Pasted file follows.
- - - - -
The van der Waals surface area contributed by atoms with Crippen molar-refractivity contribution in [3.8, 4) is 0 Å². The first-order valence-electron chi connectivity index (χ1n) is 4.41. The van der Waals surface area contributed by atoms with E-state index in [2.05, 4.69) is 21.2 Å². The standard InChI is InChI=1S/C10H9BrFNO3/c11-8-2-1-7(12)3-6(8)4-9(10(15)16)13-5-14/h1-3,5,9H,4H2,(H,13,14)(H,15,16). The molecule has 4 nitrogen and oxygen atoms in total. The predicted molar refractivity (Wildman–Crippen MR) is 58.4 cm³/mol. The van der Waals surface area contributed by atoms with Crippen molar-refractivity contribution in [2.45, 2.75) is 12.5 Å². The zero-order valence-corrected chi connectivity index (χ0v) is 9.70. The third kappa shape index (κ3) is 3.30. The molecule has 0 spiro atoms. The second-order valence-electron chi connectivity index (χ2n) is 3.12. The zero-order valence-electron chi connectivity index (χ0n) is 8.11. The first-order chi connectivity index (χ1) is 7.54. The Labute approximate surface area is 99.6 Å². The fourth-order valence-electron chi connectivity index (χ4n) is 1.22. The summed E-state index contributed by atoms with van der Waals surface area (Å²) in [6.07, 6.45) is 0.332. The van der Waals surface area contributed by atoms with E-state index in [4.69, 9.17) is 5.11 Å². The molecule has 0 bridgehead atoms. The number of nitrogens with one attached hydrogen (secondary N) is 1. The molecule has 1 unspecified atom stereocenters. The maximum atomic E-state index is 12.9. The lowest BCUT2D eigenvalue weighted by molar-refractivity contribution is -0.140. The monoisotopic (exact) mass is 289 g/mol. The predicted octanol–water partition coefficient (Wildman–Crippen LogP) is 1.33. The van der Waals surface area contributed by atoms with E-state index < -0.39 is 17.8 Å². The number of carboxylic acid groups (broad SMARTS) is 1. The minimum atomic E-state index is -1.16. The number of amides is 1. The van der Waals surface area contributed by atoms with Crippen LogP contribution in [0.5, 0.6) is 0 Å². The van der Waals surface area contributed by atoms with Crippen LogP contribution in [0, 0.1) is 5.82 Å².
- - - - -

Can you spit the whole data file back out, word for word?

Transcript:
The van der Waals surface area contributed by atoms with Crippen molar-refractivity contribution in [3.8, 4) is 0 Å². The first-order valence-electron chi connectivity index (χ1n) is 4.41. The van der Waals surface area contributed by atoms with E-state index in [2.05, 4.69) is 21.2 Å². The standard InChI is InChI=1S/C10H9BrFNO3/c11-8-2-1-7(12)3-6(8)4-9(10(15)16)13-5-14/h1-3,5,9H,4H2,(H,13,14)(H,15,16). The molecule has 4 nitrogen and oxygen atoms in total. The predicted molar refractivity (Wildman–Crippen MR) is 58.4 cm³/mol. The van der Waals surface area contributed by atoms with Crippen molar-refractivity contribution in [2.45, 2.75) is 12.5 Å². The zero-order valence-corrected chi connectivity index (χ0v) is 9.70. The third kappa shape index (κ3) is 3.30. The molecule has 0 spiro atoms. The second-order valence-electron chi connectivity index (χ2n) is 3.12. The zero-order valence-electron chi connectivity index (χ0n) is 8.11. The first-order chi connectivity index (χ1) is 7.54. The Labute approximate surface area is 99.6 Å². The fourth-order valence-electron chi connectivity index (χ4n) is 1.22. The summed E-state index contributed by atoms with van der Waals surface area (Å²) in [6.07, 6.45) is 0.332. The van der Waals surface area contributed by atoms with E-state index in [4.69, 9.17) is 5.11 Å². The molecule has 0 bridgehead atoms. The number of nitrogens with one attached hydrogen (secondary N) is 1. The molecule has 1 unspecified atom stereocenters. The maximum atomic E-state index is 12.9. The lowest BCUT2D eigenvalue weighted by molar-refractivity contribution is -0.140. The monoisotopic (exact) mass is 289 g/mol. The predicted octanol–water partition coefficient (Wildman–Crippen LogP) is 1.33. The van der Waals surface area contributed by atoms with E-state index < -0.39 is 17.8 Å². The number of carboxylic acid groups (broad SMARTS) is 1. The minimum atomic E-state index is -1.16. The number of amides is 1. The van der Waals surface area contributed by atoms with Crippen LogP contribution in [0.5, 0.6) is 0 Å². The van der Waals surface area contributed by atoms with Crippen LogP contribution in [0, 0.1) is 5.82 Å².